File purgatory — Disk Drill 3 is the kind of software that can almost literally save your life if you have deleted files, or something went wrong with computer and files have disappeared. Macs typically don’t actually delete the file itself. The usual process is that when you Empty Trash, the links to the files are obliterated, but the files themselves are there, hidden. The space they occupy then becomes listed as free space and if you need to save a new file, or install a, large app, import a movie etc and it needs that space, the file will ‘overwrite’ that space, making whatever file existed there before irretrievable.
For this reason, various software (or the ‘Secure Empty Trash option on Mac that still have non SD hard drives) will write zeroes over where files were to make them irretrievable.
You can do this in Disk Utility, for example, the Apple ute that sits in the Utilities folder in Applications. In this case, depending on what kind of hard drive your Mac has as its main drive and what software integration you are on, you can either choose Erase and then click Security Options to write the zeroes, and older versions of the utility let you write zeroes over empty space without erasing the entire HD, although my version no longer allows this.
You should always do this before you pass your Mac on to someone else or sell it, for example, so they can’t reconstruct all those spreadsheets showing there you have spirited away those millions … Erase the Hard Drive with Security options, reinstall the OS from scratch and then sell it or otherwise pass it on.
Anyway, software like Disk Drill can rebuild links to files that have not yet been overwritten. It’s a free download from Clever Files and this is clever indeed – with the free version, initiate a scan to see if those files you lost are retrievable. Once upon a time, you then had to upgrade to Pro (for US$89) to actually retrieve them, which is better than buying the software to then discover the files aren’t retrievable. But boy, does Clever Files have a deal for you … because this free version does recovery as well.
Disk Drill 3 for Mac (I reviewed the previous version in November 2015) can recover not just from your internal hard drive but from almost anything that plugs into your Mac: backup drives, other storage external drives, USB ‘thumb drives’, many camera cards and even, with this latest version, from iOS devices. This will get back photos, videos, texts, contacts and messages. It can even scan and recover from Kindle and Android devices you plug into your Mac.
Additionally, there are various disk management abilities that come with it, which let you find duplicates, monitor the health of all those drives and to instil some level of protection. These tools, all free as well, include Disk Health, Mac Cleanup, Duplicate Finder, Recovery Drive, Data Protection and Data Backup. It would be worth the price of Disk Drill 3 for these anyway … oh yeah, but it’s free. So that’s a no-brainer.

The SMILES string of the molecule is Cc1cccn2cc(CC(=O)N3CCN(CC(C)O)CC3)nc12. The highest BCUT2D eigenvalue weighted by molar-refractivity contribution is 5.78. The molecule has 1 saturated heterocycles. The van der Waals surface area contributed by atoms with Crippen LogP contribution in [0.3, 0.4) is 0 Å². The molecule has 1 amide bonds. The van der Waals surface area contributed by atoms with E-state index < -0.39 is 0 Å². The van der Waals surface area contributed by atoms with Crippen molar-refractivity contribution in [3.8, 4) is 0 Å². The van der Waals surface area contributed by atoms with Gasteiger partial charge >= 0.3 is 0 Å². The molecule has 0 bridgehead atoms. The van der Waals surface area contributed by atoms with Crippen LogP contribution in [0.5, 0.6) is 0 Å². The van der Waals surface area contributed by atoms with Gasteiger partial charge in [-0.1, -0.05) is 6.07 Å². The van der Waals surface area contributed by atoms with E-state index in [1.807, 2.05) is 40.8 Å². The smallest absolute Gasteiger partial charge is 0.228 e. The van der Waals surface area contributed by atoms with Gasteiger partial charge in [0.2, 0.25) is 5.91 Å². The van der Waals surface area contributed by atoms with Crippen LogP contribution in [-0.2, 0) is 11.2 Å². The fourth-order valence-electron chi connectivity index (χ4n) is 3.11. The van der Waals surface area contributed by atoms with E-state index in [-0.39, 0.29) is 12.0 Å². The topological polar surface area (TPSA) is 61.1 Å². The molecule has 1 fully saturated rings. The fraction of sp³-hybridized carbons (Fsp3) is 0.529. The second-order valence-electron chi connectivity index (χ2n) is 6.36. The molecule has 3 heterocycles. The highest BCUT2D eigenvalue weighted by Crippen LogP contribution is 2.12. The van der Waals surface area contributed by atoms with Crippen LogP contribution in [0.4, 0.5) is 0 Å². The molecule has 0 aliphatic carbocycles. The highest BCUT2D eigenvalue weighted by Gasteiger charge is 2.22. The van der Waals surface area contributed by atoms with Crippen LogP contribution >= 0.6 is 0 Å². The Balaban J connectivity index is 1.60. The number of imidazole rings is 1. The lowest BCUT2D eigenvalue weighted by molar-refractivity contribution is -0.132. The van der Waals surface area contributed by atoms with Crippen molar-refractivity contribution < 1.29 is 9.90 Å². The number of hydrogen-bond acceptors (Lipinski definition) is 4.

In operation, install Disk Drill 3, select the drive to recover from, click Recover next to it, wait for the scan to conclude (this can take a long time depending on how big, full or fast that media is) and then tick the files you wish to retrieve from purgatory, and click Recover again. A cogwheel icon next to Recover lets you further configure how deep you wan this operation to go (main picture, above).
Last time I reviewed it, I said it looked like a port from a PC app – in other words, it looked (and felt a little like) it had been developed for PC and then ported over and modified into a Mac app. This version is better: it feels faster, looks slicker and its features are easier to find and use. It can recover files from different types of media too – formatted for Apple’s Mac OS Extended, the default, of course, but also HFS+, NTFS, FAT (Windows’s usual format) and more, and if you scroll downwards at this link, there are several sorts of recovery methods covered for you.
The Pro version — As I said, this is one hell of a deal considering it does so much, well, and with an improved more Apple-like interface. But you can further should you wish, but paying for the Pro version. That’s US$89 for a single user or US$399 for Enterprise with full support for everyone in your company. This version offers free lifetime upgrades (you can pay another US$29 as an add-on to get that with the Pro version). Both have two levels of scanning (normal plus Deep, for a greater level or recovery) and they can rebuild a lost HFS+ catalogue, search deleted partitions and handle even more media types with more configurable searches. Upgrades from previous pro versions are $50 off, and there’s even a competitive upgrade (from another company’s product) for US$50 off (Education, Non Profit and Government copies have a $20 discount).
Conclusion — This is a fantastic new version that will make you feel more secure in almost every way about your precious hard drives and other media.
What’s great — The free version does almost everything now, and has additional tools to scan and recovery, including disk protection and duplicate finding, plus cleaning of all those annoying sludge files that gum up your system (and other) drives. And it’s better looking and easier to use. For documents and photos, this is very effective.
What’s not — Not as good at recovering video and music files.
Needs — Anyone who likes free software that’s really well written and effective.
Disk Drill 3 — The standard Free already does a lot and includes scan and recovery plus handy disk management utilities; US$89 for Pro adds features and US$399 gets you the Enterprise version for a whole company’s Macs with lifetime free upgrades.
System — Requires Mac OS X 10.8.5+. (Other versions are still available for older Macs.)
Further information — Clever Files site.